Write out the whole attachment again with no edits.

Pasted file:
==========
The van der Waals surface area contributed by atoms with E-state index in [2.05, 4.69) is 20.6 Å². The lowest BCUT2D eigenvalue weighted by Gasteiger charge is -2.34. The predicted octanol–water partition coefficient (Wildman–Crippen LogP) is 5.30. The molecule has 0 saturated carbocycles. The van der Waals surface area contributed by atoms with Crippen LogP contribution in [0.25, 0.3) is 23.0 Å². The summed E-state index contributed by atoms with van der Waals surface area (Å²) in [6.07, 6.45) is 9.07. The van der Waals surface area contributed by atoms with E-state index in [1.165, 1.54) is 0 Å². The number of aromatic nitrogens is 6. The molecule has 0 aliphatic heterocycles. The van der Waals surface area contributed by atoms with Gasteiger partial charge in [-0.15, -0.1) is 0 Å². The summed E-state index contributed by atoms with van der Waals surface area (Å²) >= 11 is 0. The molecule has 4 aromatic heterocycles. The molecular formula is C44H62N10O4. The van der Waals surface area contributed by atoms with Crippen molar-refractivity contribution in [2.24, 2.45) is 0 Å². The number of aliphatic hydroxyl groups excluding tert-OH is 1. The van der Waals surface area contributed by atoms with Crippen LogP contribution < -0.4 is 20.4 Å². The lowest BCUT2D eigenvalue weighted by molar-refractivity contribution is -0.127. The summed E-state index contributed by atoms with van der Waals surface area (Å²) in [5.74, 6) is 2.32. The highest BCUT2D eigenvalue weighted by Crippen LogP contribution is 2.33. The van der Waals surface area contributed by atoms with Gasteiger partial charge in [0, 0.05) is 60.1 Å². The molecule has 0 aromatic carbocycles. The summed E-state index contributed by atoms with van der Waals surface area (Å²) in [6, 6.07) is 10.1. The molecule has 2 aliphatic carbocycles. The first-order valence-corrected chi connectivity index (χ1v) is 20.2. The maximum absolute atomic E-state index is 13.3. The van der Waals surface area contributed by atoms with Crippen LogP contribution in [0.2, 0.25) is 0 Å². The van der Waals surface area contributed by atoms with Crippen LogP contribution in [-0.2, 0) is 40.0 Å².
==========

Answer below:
The van der Waals surface area contributed by atoms with E-state index in [2.05, 4.69) is 20.6 Å². The lowest BCUT2D eigenvalue weighted by Gasteiger charge is -2.34. The predicted octanol–water partition coefficient (Wildman–Crippen LogP) is 5.30. The molecule has 0 saturated carbocycles. The van der Waals surface area contributed by atoms with Crippen LogP contribution in [0.25, 0.3) is 23.0 Å². The summed E-state index contributed by atoms with van der Waals surface area (Å²) in [6.07, 6.45) is 9.07. The van der Waals surface area contributed by atoms with E-state index in [1.165, 1.54) is 0 Å². The number of aromatic nitrogens is 6. The molecule has 0 aliphatic heterocycles. The van der Waals surface area contributed by atoms with Gasteiger partial charge in [-0.15, -0.1) is 0 Å². The summed E-state index contributed by atoms with van der Waals surface area (Å²) >= 11 is 0. The molecule has 4 aromatic heterocycles. The molecular formula is C44H62N10O4. The van der Waals surface area contributed by atoms with Crippen molar-refractivity contribution in [2.24, 2.45) is 0 Å². The number of aliphatic hydroxyl groups excluding tert-OH is 1. The van der Waals surface area contributed by atoms with Crippen LogP contribution < -0.4 is 20.4 Å². The lowest BCUT2D eigenvalue weighted by molar-refractivity contribution is -0.127. The summed E-state index contributed by atoms with van der Waals surface area (Å²) in [5.74, 6) is 2.32. The highest BCUT2D eigenvalue weighted by Crippen LogP contribution is 2.33. The van der Waals surface area contributed by atoms with Gasteiger partial charge in [0, 0.05) is 60.1 Å². The molecule has 0 aromatic carbocycles. The summed E-state index contributed by atoms with van der Waals surface area (Å²) in [6, 6.07) is 10.1. The molecule has 2 aliphatic carbocycles. The first-order valence-corrected chi connectivity index (χ1v) is 20.2. The maximum absolute atomic E-state index is 13.3. The van der Waals surface area contributed by atoms with Crippen LogP contribution in [0.2, 0.25) is 0 Å². The van der Waals surface area contributed by atoms with Crippen LogP contribution in [-0.2, 0) is 40.0 Å².